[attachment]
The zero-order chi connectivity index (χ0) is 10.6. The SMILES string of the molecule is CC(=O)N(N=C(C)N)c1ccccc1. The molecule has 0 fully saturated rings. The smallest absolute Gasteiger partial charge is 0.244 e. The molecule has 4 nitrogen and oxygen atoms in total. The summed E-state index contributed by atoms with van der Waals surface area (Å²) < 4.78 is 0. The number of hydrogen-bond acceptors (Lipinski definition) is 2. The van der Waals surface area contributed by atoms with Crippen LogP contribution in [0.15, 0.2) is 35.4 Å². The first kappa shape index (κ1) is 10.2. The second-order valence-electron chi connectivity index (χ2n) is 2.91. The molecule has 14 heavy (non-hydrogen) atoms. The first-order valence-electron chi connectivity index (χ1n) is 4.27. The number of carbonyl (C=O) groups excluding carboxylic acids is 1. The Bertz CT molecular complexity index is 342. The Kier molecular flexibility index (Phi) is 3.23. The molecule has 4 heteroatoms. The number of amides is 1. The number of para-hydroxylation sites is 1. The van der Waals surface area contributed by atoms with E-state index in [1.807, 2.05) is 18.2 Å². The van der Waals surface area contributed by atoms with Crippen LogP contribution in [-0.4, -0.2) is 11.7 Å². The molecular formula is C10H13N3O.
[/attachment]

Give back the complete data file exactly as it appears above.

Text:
The zero-order chi connectivity index (χ0) is 10.6. The SMILES string of the molecule is CC(=O)N(N=C(C)N)c1ccccc1. The molecule has 0 fully saturated rings. The smallest absolute Gasteiger partial charge is 0.244 e. The molecule has 4 nitrogen and oxygen atoms in total. The summed E-state index contributed by atoms with van der Waals surface area (Å²) < 4.78 is 0. The number of hydrogen-bond acceptors (Lipinski definition) is 2. The van der Waals surface area contributed by atoms with Crippen LogP contribution in [0.15, 0.2) is 35.4 Å². The first kappa shape index (κ1) is 10.2. The second-order valence-electron chi connectivity index (χ2n) is 2.91. The molecule has 14 heavy (non-hydrogen) atoms. The first-order valence-electron chi connectivity index (χ1n) is 4.27. The number of carbonyl (C=O) groups excluding carboxylic acids is 1. The Bertz CT molecular complexity index is 342. The Kier molecular flexibility index (Phi) is 3.23. The molecule has 4 heteroatoms. The number of amides is 1. The number of para-hydroxylation sites is 1. The van der Waals surface area contributed by atoms with E-state index in [1.807, 2.05) is 18.2 Å². The van der Waals surface area contributed by atoms with Crippen LogP contribution in [-0.4, -0.2) is 11.7 Å². The molecular formula is C10H13N3O.